June 10, 2014 at 4:24 pm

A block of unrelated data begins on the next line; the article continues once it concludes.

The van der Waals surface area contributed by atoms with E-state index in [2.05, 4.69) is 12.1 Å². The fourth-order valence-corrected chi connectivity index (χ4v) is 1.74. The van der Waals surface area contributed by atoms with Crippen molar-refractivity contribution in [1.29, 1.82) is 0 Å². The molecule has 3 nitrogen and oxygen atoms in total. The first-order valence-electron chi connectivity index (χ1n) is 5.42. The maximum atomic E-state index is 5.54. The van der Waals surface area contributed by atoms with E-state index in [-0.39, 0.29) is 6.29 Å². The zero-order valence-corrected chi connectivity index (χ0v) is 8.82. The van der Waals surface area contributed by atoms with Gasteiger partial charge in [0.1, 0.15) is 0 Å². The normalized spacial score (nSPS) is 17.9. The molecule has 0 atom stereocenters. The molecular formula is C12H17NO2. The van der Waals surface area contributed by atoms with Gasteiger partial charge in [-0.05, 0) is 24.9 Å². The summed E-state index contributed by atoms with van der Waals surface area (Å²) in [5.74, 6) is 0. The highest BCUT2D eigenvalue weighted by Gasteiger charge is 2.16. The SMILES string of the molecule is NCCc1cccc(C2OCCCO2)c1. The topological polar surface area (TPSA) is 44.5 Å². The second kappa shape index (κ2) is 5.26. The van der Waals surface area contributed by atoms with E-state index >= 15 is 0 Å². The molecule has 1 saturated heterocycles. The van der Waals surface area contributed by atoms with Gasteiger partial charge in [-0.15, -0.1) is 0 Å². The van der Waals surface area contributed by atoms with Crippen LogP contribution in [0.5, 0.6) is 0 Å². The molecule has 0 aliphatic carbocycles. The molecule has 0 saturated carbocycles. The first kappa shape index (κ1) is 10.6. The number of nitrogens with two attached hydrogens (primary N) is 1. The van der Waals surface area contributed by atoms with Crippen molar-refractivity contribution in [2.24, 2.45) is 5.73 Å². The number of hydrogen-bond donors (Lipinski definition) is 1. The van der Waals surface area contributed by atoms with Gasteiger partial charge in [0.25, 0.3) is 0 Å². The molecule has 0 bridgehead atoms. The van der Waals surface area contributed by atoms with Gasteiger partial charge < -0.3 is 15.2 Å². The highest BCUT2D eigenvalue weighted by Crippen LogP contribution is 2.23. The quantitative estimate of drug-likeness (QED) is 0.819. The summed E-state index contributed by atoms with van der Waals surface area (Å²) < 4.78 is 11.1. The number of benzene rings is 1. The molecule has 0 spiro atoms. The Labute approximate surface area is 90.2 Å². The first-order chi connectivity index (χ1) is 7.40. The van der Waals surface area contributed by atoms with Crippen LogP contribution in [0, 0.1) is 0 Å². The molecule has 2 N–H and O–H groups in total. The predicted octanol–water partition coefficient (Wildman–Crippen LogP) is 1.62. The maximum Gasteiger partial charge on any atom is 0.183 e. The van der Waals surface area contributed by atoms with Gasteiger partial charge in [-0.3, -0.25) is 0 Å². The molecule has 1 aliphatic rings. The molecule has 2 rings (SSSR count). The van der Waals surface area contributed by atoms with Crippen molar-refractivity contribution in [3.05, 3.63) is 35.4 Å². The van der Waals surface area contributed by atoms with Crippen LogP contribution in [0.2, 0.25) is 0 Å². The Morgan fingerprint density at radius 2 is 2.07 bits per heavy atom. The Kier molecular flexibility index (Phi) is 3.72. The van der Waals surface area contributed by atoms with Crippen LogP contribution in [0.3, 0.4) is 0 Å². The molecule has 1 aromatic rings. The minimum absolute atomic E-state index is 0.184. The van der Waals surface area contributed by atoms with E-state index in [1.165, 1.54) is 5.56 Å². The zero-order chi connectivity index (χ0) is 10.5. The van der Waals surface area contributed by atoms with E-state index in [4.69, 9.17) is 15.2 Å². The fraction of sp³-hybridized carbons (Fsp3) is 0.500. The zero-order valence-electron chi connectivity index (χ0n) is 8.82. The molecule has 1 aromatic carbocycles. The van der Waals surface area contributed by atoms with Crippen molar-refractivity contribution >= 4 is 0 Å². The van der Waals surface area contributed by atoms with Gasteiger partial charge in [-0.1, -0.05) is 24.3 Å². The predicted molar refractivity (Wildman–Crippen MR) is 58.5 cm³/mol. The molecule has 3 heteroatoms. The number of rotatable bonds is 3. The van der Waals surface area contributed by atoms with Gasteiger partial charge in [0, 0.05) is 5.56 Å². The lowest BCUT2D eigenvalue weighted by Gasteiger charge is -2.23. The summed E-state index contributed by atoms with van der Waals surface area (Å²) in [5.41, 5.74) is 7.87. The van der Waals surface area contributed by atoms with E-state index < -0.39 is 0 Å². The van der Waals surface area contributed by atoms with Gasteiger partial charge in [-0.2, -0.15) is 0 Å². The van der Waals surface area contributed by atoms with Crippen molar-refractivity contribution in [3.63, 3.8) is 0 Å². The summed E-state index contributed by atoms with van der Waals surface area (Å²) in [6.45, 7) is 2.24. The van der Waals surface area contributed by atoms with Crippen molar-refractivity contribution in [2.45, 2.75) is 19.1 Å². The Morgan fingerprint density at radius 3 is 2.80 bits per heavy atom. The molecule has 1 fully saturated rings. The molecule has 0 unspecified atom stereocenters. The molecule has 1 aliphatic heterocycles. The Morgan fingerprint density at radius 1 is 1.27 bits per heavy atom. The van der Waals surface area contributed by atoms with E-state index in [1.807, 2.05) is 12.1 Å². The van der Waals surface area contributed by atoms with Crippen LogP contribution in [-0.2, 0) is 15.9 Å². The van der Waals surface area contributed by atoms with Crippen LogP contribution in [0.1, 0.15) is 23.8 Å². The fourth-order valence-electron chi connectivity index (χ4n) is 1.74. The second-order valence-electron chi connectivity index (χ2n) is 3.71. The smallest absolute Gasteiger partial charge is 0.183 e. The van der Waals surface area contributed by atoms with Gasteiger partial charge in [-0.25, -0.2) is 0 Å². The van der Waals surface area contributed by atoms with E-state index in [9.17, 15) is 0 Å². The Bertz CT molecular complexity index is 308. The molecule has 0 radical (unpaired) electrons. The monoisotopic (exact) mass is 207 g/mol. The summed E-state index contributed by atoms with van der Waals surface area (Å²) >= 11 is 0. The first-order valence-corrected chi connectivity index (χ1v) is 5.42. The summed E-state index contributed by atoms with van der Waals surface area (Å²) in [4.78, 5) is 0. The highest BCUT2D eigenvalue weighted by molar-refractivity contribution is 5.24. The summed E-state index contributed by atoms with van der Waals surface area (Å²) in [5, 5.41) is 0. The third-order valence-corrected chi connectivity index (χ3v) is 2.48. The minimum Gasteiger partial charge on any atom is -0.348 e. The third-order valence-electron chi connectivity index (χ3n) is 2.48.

I really don’t subscribe to the view expressed by Gena Hamshaw that the "healthiness" of our food choices is less important than their (apparent) animal-friendliness. Not least because I think the idea that all vegan foods are automatically more ethical or more environmentally-friendly than all animal products is just as flawed as the idea that all vegan foods are automatically more healthy. Everything I’ve learned so far tells me that the truth is actually far more nuanced than that, with all three aspects depending very much on which vegan foods you replace the animal products with. ::::::::::::::::::::::::::::::::::::::::::::::::::::::::::::::::::::::::::::::::::::::::::::::::::::::::::::::::::::::::::::::::::::::::::::::::::::::I was even reading a forum recently where a poster made quite a convincing case that a serving of wild salmon would be better for animals than a serving of most highly processed soy foods. And ditto for the environmental and health benefits. I’m not saying that he was right, and I’m definitely not saying this to promote fish. I’m saying this to try and and make the case that the “healthiness” of our vegan food is every bit as important and worthy of vigilance as it’s (apparent) animal-friendliness. Because my experience tells me that the foods that best protect our health have an uncanny knack of being the same foods that best protect animals and the environment, and when we lose sight of any one of those things, we risk jeopardising all three. ::::::::::::::::::::::::::::::::::::::::::::::::::::::::::::::::::::::::::::::::::::::::::::::::::::::::::::::::::::::::::::::::::::::::::::::::::::: I recently came across this article on the Guardian website about the late Donald Watson, and was heartened to see that he too viewed the "healthiness" of this diet as being totally relevant and complementary to the ethical benefits, both in terms of personal fulfillment and in terms of activism: http://www.theguardian.com/news/2006/jan/14/guardianobituaries.food -------------------------------------------------------------------------------------------------------------- Living to a healthy old age was important to Watson because he felt the need to show the healthiness of the vegan way of life, and because he refused to take any medicines owing to their link with animal testing and vivisection. "At 93," he said in 2004, "and never having taken medicines, orthodox or fringe, I am proof that after a weak childhood in a meat-eating family, veganism works. Are there any other nonogenarians who have never taken medicine?" ---------------------------------------------------------------------------------------------------------------